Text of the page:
in a gel solution so its interaction with the concrete is limited
to the surface. Because of the product's gelatinous grip, it stays
on the stencil and won't bleed underneath it, etching only the exposed
areas to produce a very precisely etched pattern. These products
also will not compromise the pH of the concrete, and it will not
contaminate the sewage system after it is flushed.
Engraving - High-performance
engraving tools can cut intricate or one-of-a-kind designs into
concrete. An assortment of engraving tools guided by templates are
available in thousands of patterns and designs, including letters,
logos, borders and custom graphics. The tools can also be used freehand.
Small wheel-mounted decorative concrete
engraving saws can be used to do engraving work in small or restricted
areas. When equipped with an optional center pivot, they can also
cut perfect circles.
Fertilizer - The
iron and nitrogen in fertilizers, such as Miracle Grow, dissolve
and leave unique etchings on the concrete floor. One of the more
popular techniques is to use fertilizer pellets. Usually the pellets
are applied to
the concrete surface prior to staining. However, some artisans will
first apply a base color of stain and then apply the fertilizer
pellets followed by a second color of stain to achieve different
Sawdust and kitty litter
- When applied to the concrete surface during staining
they will absorb the stain and leave an outline on the concrete
floor. As with fertilizer pellets, sawdust or kitty litter can be
applied at different phases of the project to create different effects.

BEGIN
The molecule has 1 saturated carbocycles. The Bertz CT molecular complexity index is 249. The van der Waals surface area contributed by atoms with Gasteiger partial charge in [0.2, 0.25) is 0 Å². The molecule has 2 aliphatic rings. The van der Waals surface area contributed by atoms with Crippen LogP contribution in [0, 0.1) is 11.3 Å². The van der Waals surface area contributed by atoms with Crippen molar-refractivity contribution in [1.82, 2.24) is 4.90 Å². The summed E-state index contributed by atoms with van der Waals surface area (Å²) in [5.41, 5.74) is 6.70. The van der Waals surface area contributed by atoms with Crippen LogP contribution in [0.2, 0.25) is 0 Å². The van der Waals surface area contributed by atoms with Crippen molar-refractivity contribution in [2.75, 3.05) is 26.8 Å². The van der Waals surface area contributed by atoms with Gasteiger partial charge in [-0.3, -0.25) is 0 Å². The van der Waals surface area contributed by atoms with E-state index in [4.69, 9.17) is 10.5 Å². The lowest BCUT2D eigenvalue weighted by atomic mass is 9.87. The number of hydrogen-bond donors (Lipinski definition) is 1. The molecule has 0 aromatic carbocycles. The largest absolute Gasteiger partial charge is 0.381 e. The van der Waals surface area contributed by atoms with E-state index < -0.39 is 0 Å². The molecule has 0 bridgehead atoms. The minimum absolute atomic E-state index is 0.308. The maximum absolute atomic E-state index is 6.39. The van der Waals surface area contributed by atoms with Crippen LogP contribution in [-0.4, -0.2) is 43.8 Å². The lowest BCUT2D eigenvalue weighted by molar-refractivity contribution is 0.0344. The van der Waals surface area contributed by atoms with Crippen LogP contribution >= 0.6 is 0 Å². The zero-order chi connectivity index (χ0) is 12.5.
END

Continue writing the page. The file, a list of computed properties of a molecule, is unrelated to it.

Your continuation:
Sampling is essential to achieving the exact look you are after.
Other common absorbent materials used
to create special effects include corn flakes and metal shavings.
The possibilities are unlimited when you use some of these materials
combined with staining.
Torn paper and rags - Any
item with a ragged edge can be used to transfer the look of a vein
or cracked edge onto the floor. Stain or dye can be sprayed across
the edge of torn paper to achieve this effect. Or rags (torn into
strips) can be applied to the concrete survace and then stained
to create the look of a crack.
Air - Accents can
be created by "blowing" the stain across the surface,
using compressed air force through a fine tip. For example, by applying
stain with an eyedropper into the channel of a decorative sawcut,
and then using the air tool to blow the stain out, you can achieve
the delicate look of vines or ferns. Be aware that while using air,
some of the stain can become airborne. It is essential to wear protective
gear and safety glasses or goggles when using this technique.
If you choose to add some pizzazz
to your stain work using one or more of the techniques described,
you must practice the applications on sample boards to perfect the
process before proceeding to the big leagues on your client's floor.
Hopefully a few of these ideas can help take your stain work over
the top by separating your floors from the boring one-color application.
Harris is the founder and president of the Decorative Concrete Institute
in Douglasville, Gal, which provides hands-on training seminars
in architectural concrete. He has pesonally placed or supervised
the placement of more than 3 million sq. ft. of decorative concrete
and has authored two best-selling books, Bob Harris' Guide
to Stained Concrete Interior Floors and Bob Harris' Guide
to Stamped Concrete.
CONCRETE CONCEPTS * March 2005